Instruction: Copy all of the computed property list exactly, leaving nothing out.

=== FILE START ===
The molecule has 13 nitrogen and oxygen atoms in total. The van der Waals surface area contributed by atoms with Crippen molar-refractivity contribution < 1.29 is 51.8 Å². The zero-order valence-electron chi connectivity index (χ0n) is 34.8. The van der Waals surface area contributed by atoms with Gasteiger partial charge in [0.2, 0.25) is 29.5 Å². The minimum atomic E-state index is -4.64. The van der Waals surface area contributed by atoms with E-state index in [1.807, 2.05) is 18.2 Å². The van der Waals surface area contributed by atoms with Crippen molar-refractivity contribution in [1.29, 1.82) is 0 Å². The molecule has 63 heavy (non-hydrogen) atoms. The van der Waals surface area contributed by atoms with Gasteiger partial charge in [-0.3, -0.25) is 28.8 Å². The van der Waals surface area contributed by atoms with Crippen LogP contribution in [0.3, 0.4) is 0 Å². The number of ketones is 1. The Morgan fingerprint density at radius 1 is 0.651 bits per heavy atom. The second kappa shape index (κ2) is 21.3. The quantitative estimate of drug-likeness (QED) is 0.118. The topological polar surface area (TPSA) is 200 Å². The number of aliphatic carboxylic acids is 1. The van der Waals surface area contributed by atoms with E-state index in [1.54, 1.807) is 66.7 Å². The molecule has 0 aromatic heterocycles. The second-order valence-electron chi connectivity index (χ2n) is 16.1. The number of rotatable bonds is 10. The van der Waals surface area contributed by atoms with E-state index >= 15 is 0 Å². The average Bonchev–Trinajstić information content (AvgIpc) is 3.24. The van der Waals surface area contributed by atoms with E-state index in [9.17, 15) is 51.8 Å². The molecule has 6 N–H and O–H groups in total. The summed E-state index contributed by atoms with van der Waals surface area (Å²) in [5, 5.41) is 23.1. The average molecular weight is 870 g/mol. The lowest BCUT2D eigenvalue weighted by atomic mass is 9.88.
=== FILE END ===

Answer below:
The molecule has 13 nitrogen and oxygen atoms in total. The van der Waals surface area contributed by atoms with Crippen molar-refractivity contribution < 1.29 is 51.8 Å². The zero-order valence-electron chi connectivity index (χ0n) is 34.8. The van der Waals surface area contributed by atoms with Gasteiger partial charge in [0.2, 0.25) is 29.5 Å². The minimum atomic E-state index is -4.64. The van der Waals surface area contributed by atoms with E-state index in [1.807, 2.05) is 18.2 Å². The van der Waals surface area contributed by atoms with Crippen molar-refractivity contribution in [1.29, 1.82) is 0 Å². The molecule has 63 heavy (non-hydrogen) atoms. The van der Waals surface area contributed by atoms with Gasteiger partial charge in [-0.3, -0.25) is 28.8 Å². The van der Waals surface area contributed by atoms with Crippen LogP contribution in [0.3, 0.4) is 0 Å². The number of ketones is 1. The Morgan fingerprint density at radius 1 is 0.651 bits per heavy atom. The second kappa shape index (κ2) is 21.3. The quantitative estimate of drug-likeness (QED) is 0.118. The topological polar surface area (TPSA) is 200 Å². The number of aliphatic carboxylic acids is 1. The van der Waals surface area contributed by atoms with E-state index in [1.54, 1.807) is 66.7 Å². The molecule has 0 aromatic heterocycles. The second-order valence-electron chi connectivity index (χ2n) is 16.1. The number of rotatable bonds is 10. The van der Waals surface area contributed by atoms with E-state index >= 15 is 0 Å². The average Bonchev–Trinajstić information content (AvgIpc) is 3.24. The van der Waals surface area contributed by atoms with E-state index in [9.17, 15) is 51.8 Å². The molecule has 6 N–H and O–H groups in total. The summed E-state index contributed by atoms with van der Waals surface area (Å²) in [5, 5.41) is 23.1. The average molecular weight is 870 g/mol. The lowest BCUT2D eigenvalue weighted by atomic mass is 9.88.